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peril of all, the peril of ignorance. We ask you to rob no class, to rob no man; but we do say that unless effective means are taken to deal with this enormous, this incalculable population which is growing up around us, half noticed, half ignored, there is a danger for England such as war has never given her, and which it is the prayer of this Government she may escape.

MR. CHAMBERLAIN'S LIBERALISM

In the Town Hall, Birmingham, 23rd May 1894

I AM more than grateful to you for this magnificent reception. I hope that it means by its fervour that you are prepared to follow up the acclamations of this evening by serious work in the country. This district bears no very good reputation-in our party. Any man who comes down to Birmingham and calls himself a Liberal is a subject of serious and tender warning on the part of his friends. For there is a general belief, which I believe is not totally unfounded, that you live under a sort of political martial law; that you are allowed for your morning reading of the papers nothing but doctrines which suit other politicians better than they suit you; and that, as a matter of fact, a supporter of the present Government is supposed to be a marked man in Birmingham. Well, all I can say is, looking here to-night, there must be a good many marked men in Birmingham. I always reply to the warnings and apprehensions of my

friends, that I was here not two years ago, and that I escaped without any serious disaster. I really don't know, gentlemen, why they should make such a fuss about any of us coming here. I received, indeed, a somewhat cordial welcome from my principal antagonist in politics in Birmingham, for he said that my visits brought him luck, and that the last visit had brought him a very remarkable increase in his normal majority. Well, if that be so, and I don't deny for a moment that it is so, he ought to welcome my appearance in Birmingham. I trust that on the next occasion that I come I shall receive an invitation from him, because so invaluable an ally as I have proved myself to him should not be without honour in his house. But, gentlemen, there is another reason why this meeting should be considered an innocent one. I know very well that to-night I am not talking to Birmingham, but to the Midland district.

But, as far as the Birmingham Liberal Association is concerned and I take it that there are a good many of that much-decried body here in this hall-as far as that body goes, it is, if I may believe the last description given of it which I have read, so little to be feared, so little, indeed, to be dreaded, that coming to see the Birmingham Liberal Association is more a sort of harmless

tea-party than a political meeting. I read the other day with the greatest interest that, from becoming the leading organisation of this district, it had sunk to a mutual admiration society. Well, there is no harm in my coming to take my part in the converse of so innocent an Association. There is another body I see in Birmingham, sprung up on the ruins of this Association-the ruins! When I look at the faces before me, I see what a ruin it is and that body has the same name with one trifling addition, which I have never been able to understand. It is not the Birmingham Liberal Association, it is the Birmingham Liberal Unionist Association. Now the Birmingham Liberal Unionist Association was informed by its president the other day that of course you were a mutual admiration society, and I know very well, having read the proceedings with much care, that that is not a mutual admiration society. There were only three speeches reported at that meeting, and as I was coming to Birmingham I did myself the honour, and underwent the penalty, of reading them all. I remember the more striking passages. One speaker said that of all the magnificent speeches that the president had ever delivered in that hall, and they were many, the speech he had delivered that night was perhaps the finest. The second speaker who was reported said, of the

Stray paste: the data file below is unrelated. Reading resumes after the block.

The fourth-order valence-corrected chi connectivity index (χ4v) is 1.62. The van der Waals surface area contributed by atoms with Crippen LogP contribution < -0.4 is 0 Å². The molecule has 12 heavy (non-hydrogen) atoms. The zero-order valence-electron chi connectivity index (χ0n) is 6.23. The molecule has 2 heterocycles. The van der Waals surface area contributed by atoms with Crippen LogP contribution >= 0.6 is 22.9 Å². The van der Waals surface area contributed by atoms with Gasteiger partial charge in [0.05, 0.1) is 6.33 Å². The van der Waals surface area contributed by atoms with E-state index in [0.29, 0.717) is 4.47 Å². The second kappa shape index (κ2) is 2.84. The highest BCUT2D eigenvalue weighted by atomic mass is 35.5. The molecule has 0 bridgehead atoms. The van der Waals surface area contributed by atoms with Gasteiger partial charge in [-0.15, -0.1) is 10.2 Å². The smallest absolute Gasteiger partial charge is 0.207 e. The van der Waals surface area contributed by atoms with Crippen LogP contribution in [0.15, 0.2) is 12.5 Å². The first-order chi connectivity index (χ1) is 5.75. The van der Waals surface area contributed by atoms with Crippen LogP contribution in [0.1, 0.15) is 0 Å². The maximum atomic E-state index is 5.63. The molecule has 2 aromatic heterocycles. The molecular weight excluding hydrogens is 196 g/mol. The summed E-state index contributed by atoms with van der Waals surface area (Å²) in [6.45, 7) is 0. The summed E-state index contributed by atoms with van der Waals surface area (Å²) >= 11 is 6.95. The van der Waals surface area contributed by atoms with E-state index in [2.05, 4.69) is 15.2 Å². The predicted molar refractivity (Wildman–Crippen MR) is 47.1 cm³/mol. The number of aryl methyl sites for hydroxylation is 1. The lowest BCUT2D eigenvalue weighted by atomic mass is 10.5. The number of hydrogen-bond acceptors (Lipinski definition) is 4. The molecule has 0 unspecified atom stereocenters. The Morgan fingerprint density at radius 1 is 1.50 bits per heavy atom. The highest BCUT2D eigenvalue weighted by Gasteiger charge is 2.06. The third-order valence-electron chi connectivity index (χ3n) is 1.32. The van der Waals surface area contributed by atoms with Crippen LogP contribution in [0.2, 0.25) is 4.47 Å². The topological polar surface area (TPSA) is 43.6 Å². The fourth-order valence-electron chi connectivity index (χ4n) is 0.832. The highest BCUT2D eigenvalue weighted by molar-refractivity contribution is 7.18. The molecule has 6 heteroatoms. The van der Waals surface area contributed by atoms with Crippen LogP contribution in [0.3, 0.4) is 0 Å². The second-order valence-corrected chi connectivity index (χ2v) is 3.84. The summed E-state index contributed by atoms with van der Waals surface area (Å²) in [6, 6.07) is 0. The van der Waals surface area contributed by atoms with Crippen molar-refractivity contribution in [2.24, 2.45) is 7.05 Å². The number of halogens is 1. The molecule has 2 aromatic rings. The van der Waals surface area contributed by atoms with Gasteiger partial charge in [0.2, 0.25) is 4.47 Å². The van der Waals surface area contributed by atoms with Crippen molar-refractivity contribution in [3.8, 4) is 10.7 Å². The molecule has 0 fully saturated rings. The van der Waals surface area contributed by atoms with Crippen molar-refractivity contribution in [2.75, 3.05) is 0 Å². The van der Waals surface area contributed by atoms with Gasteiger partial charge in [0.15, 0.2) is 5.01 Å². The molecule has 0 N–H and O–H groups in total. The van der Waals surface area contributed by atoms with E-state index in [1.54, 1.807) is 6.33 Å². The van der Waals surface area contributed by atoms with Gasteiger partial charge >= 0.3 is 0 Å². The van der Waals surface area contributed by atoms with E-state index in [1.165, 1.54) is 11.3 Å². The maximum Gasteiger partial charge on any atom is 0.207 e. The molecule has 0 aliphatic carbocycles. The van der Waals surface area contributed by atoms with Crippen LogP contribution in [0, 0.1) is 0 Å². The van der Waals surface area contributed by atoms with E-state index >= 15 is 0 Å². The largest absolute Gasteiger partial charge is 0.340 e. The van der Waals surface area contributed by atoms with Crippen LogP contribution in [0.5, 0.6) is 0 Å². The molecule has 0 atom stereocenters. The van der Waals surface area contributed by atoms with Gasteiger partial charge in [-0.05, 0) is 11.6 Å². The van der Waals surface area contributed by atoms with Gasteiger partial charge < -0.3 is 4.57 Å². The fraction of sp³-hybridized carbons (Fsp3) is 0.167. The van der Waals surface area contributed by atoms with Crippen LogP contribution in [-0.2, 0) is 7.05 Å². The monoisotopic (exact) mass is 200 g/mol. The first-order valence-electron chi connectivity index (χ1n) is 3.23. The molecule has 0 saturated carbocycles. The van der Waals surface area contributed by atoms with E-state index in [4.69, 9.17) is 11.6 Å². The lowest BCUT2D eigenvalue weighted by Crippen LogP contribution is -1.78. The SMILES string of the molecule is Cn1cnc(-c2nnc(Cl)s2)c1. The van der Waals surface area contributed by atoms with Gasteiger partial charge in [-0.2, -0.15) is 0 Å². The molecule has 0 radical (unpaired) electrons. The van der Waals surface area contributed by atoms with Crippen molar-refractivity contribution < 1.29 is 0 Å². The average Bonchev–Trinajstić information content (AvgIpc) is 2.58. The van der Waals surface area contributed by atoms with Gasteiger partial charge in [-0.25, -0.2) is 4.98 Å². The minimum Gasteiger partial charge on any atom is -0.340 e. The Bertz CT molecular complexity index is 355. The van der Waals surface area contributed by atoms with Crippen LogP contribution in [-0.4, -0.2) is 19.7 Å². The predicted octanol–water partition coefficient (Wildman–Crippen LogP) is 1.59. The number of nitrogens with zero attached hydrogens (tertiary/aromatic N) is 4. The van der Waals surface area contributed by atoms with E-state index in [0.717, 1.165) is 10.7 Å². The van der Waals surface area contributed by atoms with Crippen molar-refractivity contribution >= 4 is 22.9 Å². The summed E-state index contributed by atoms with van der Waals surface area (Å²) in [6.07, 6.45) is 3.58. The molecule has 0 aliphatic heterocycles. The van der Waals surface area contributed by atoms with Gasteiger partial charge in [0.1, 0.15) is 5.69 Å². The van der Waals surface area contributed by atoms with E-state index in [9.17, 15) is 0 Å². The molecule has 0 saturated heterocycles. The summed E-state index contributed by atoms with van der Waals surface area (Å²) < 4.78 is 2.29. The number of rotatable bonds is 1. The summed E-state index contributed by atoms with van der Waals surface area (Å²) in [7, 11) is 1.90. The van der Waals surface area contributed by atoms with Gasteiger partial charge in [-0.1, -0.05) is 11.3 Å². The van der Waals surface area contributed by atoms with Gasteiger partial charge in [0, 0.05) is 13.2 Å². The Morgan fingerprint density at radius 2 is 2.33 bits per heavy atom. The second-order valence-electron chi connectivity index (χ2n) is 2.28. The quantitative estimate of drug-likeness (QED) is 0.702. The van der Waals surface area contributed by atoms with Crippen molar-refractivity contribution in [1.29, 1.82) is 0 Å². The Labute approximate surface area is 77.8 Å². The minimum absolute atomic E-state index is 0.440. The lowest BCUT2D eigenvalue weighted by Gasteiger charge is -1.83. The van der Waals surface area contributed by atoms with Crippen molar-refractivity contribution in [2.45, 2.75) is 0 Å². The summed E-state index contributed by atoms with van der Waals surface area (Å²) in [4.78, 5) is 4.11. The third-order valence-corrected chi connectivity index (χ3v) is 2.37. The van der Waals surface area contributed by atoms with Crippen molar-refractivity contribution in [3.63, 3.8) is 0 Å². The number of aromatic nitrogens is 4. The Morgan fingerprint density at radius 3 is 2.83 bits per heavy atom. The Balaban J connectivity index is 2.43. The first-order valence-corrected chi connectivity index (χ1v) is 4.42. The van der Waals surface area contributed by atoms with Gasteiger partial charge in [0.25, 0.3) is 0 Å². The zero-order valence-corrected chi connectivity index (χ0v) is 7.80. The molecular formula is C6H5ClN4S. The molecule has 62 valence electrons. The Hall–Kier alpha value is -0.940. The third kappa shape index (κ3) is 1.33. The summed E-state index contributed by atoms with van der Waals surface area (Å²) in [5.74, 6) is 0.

president again oddly enough,-I do not understand this general adulation of the president, it was an accident I suppose, said of the president that on no worthier brows was the wreath of political chivalry ever placed; and the president, in reference to that expression of opinion, said it was a speech which he himself in its excellence could not attempt to rival. Now, gentlemen, that is not mutual admiration. That is the fortuitous and

not

irrepressible enthusiasm of some great and good men happening to meet in the same room. That is a very different matter from your position. It is a very different thing from mutual admiration, and I trust that you note and you mark the difference. Well, but that is not the only difference between the new Association and the old. There is another difference between you and the Birmingham Liberal Unionist Association. You have changed your principles; but the Birmingham Liberal Unionist Association-I love that nameif it does preserve its principles, prefers to vote against them. That may be, for all I know, some subtle form of political penance and political mortification-to stultify yourselves daily, to forget your political past, to digest your political principles, to denounce your political friends, and, in doing so, to inflict three lashes on your own back for every lash you inflict on theirs. That, I

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